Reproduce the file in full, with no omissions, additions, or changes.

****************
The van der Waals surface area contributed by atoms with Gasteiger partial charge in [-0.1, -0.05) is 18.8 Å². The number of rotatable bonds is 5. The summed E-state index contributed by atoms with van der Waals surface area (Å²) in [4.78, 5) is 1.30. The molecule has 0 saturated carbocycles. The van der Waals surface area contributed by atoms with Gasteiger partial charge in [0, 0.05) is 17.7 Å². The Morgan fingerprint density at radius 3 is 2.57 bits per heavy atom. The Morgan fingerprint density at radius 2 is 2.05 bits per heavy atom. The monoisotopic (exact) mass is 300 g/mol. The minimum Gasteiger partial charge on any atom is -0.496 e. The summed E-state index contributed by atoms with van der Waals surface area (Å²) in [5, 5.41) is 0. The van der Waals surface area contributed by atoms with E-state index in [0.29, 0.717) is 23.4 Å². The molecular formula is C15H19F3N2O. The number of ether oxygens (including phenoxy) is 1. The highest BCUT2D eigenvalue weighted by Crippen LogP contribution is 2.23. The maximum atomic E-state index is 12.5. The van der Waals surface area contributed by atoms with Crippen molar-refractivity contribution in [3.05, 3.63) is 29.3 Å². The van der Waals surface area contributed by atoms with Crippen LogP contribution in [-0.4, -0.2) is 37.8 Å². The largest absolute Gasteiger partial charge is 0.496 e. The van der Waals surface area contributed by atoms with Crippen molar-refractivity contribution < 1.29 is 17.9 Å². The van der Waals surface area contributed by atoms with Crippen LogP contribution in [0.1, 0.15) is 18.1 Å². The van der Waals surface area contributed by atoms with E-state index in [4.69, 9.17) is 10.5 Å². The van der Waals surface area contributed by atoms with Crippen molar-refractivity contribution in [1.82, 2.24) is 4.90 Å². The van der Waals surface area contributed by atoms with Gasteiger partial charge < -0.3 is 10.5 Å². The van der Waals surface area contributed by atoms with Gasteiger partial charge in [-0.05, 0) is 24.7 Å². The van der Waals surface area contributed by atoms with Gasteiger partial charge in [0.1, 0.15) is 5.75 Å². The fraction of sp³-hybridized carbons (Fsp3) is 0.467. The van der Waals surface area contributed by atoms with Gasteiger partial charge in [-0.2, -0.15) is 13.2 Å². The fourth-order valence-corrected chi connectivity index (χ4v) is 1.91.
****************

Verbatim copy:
The van der Waals surface area contributed by atoms with Gasteiger partial charge in [-0.1, -0.05) is 18.8 Å². The number of rotatable bonds is 5. The summed E-state index contributed by atoms with van der Waals surface area (Å²) in [4.78, 5) is 1.30. The molecule has 0 saturated carbocycles. The van der Waals surface area contributed by atoms with Gasteiger partial charge in [0, 0.05) is 17.7 Å². The Morgan fingerprint density at radius 3 is 2.57 bits per heavy atom. The Morgan fingerprint density at radius 2 is 2.05 bits per heavy atom. The monoisotopic (exact) mass is 300 g/mol. The minimum Gasteiger partial charge on any atom is -0.496 e. The summed E-state index contributed by atoms with van der Waals surface area (Å²) in [5, 5.41) is 0. The van der Waals surface area contributed by atoms with E-state index in [0.29, 0.717) is 23.4 Å². The molecular formula is C15H19F3N2O. The number of ether oxygens (including phenoxy) is 1. The highest BCUT2D eigenvalue weighted by Crippen LogP contribution is 2.23. The maximum atomic E-state index is 12.5. The van der Waals surface area contributed by atoms with Crippen molar-refractivity contribution in [3.05, 3.63) is 29.3 Å². The van der Waals surface area contributed by atoms with Crippen LogP contribution in [-0.4, -0.2) is 37.8 Å². The largest absolute Gasteiger partial charge is 0.496 e. The van der Waals surface area contributed by atoms with Crippen molar-refractivity contribution < 1.29 is 17.9 Å². The van der Waals surface area contributed by atoms with Crippen LogP contribution in [0.1, 0.15) is 18.1 Å². The van der Waals surface area contributed by atoms with E-state index in [4.69, 9.17) is 10.5 Å². The van der Waals surface area contributed by atoms with Crippen molar-refractivity contribution in [1.82, 2.24) is 4.90 Å². The van der Waals surface area contributed by atoms with Gasteiger partial charge < -0.3 is 10.5 Å². The van der Waals surface area contributed by atoms with Gasteiger partial charge in [-0.05, 0) is 24.7 Å². The van der Waals surface area contributed by atoms with Gasteiger partial charge in [0.1, 0.15) is 5.75 Å². The fraction of sp³-hybridized carbons (Fsp3) is 0.467. The van der Waals surface area contributed by atoms with Gasteiger partial charge in [-0.2, -0.15) is 13.2 Å². The fourth-order valence-corrected chi connectivity index (χ4v) is 1.91.